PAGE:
Thomas W. Strahan
July 11,1935 - November 13, 2003

Association for Interdisciplinary Research in Values and Social Change
by Wanda Franz, Ph.D.
Vol. 17, No. 5.0
Reproduced with Permission

We all mourn the loss of Thomas W. Strahan. He died suddenly, of a heart attack, in his home on the evening of November 13, 2003. Tom and his wife, Carol, had spent the evening at a fund-raising dinner for the local crisis pregnancy center in Minneapolis. The funeral service was held at Bethlehem Baptist Church on November 18. I was able to attend the service in Minneapolis representing all of Tom's friends at National Right to Life Committee.

I first met Tom at a Project Rachel meeting. A group of researchers had gotten together to talk about ways to improve the research output on post abortion-issues. There were a number of ideas for projects that could be undertaken by our recently organized group, The Association for Interdisciplinary Research in Values and Social Change. However, everyone was already very busy and no one wanted to take on any more work - no one except Tom. He always had the most enthusiastic energy for work that might help save lives.

I learned that Tom was a lawyer who had been working for the Rutherford Institute putting together an annotated bibliography on postabortion issues. He had the most wide-ranging and thorough understanding of the damage done by abortion of any individual I know. He continued to expand his bibliography over the years. It has recently been published as Detrimental Effects of Abortion: An Annotated Bibliography with Commentary by the Elliot Institute.

In 1986 we began a wonderful working relationship with Tom. He slowly began to take over the work of the Association and the organization has developed the stamp of his special skills and abilities. He was the Editor of the Association's Research Bulletin. He was responsible for identifying pro-life researchers who could come to present their findings at the annual Association Paper Presentation. The quality of these meetings was due largely to his very effective work in identifying speakers.

His legal training combined with his fascination with research produced a creative output that continually amazed me. He had the ability to find issues that would make excellent research topics. He noticed very early that women who had abortions had significantly higher rates of smoking following their abortions. Since smoking was becoming known as a dangerous behavior that had been widely litigated, it was logical that any activity that increased smoking behavior should be viewed negatively. As a result, he produced a number of literature reviews for the Association Newsletter on this topic. Many of the Newsletter articles he wrote were driven by this same approach: to demonstrate that abortion produced effects that even the liberated abortion culture would find offensive.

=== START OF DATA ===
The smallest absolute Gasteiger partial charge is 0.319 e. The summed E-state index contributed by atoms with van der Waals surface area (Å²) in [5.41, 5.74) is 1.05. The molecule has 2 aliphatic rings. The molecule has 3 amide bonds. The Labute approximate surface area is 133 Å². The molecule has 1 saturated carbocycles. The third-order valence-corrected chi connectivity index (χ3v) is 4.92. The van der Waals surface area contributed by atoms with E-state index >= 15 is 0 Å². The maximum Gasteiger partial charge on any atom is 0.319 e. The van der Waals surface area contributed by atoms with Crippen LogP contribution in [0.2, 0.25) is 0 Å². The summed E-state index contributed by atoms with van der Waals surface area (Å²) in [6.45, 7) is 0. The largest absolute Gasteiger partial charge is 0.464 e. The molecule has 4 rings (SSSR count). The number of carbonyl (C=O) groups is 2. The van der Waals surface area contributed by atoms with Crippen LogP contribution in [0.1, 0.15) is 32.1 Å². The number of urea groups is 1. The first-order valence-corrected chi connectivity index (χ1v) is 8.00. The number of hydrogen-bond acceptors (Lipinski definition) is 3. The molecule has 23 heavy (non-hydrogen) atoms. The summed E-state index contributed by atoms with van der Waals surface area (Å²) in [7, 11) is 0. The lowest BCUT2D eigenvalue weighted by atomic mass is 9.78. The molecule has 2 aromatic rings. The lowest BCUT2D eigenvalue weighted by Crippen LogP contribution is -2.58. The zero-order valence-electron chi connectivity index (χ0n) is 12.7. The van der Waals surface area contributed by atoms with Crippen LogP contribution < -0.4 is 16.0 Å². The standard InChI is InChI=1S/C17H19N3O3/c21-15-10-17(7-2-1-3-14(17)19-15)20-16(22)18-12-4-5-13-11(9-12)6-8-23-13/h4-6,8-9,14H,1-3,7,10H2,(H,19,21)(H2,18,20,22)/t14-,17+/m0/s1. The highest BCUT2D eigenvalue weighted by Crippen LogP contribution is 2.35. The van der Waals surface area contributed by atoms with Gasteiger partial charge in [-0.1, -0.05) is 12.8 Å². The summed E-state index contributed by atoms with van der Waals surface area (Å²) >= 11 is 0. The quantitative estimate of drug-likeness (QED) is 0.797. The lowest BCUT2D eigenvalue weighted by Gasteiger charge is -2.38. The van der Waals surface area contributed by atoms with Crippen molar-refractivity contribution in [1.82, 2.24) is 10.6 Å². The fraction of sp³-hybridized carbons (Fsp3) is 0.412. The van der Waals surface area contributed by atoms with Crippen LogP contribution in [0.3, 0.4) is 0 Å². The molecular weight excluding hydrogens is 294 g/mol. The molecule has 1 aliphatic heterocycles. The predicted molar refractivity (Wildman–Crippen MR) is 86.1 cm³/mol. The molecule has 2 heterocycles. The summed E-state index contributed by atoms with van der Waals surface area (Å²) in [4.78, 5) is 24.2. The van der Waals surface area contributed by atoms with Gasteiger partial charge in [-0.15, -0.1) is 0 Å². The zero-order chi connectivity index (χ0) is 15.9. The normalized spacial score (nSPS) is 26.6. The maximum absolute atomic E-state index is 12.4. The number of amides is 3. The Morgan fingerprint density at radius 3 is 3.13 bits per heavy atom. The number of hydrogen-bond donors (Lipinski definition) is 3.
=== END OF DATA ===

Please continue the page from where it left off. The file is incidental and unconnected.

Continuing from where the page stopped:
Tom was very concerned with the obvious fact that maternal deaths from abortions were not being correctly reported. He began a project of searching through death certificates to see the way that causes of death were being listed for women who were known to have died as a result of abortion. He found a wide variety of approaches to the terminology used even though the cause of death was known to have been abortion. He wrote up the results of his findings for the last Newsletter we published before he died.

It is impossible to replace Tom Strahan. He made an absolutely unique contribution that could never be copied. It is for this reason that we want this Research Bulletin (Vol. 17, No. 5) to be a memorial to him. It is the last one to be published under his direction and it is being done in his memory. We do not know what form our future publication may take, but we know it will never be like the ones Tom produced. This is for Tom Strahan. May he rest in peace.

Wanda Franz, Ph.D.
Association for Interdisciplinary Research in Values and Social Change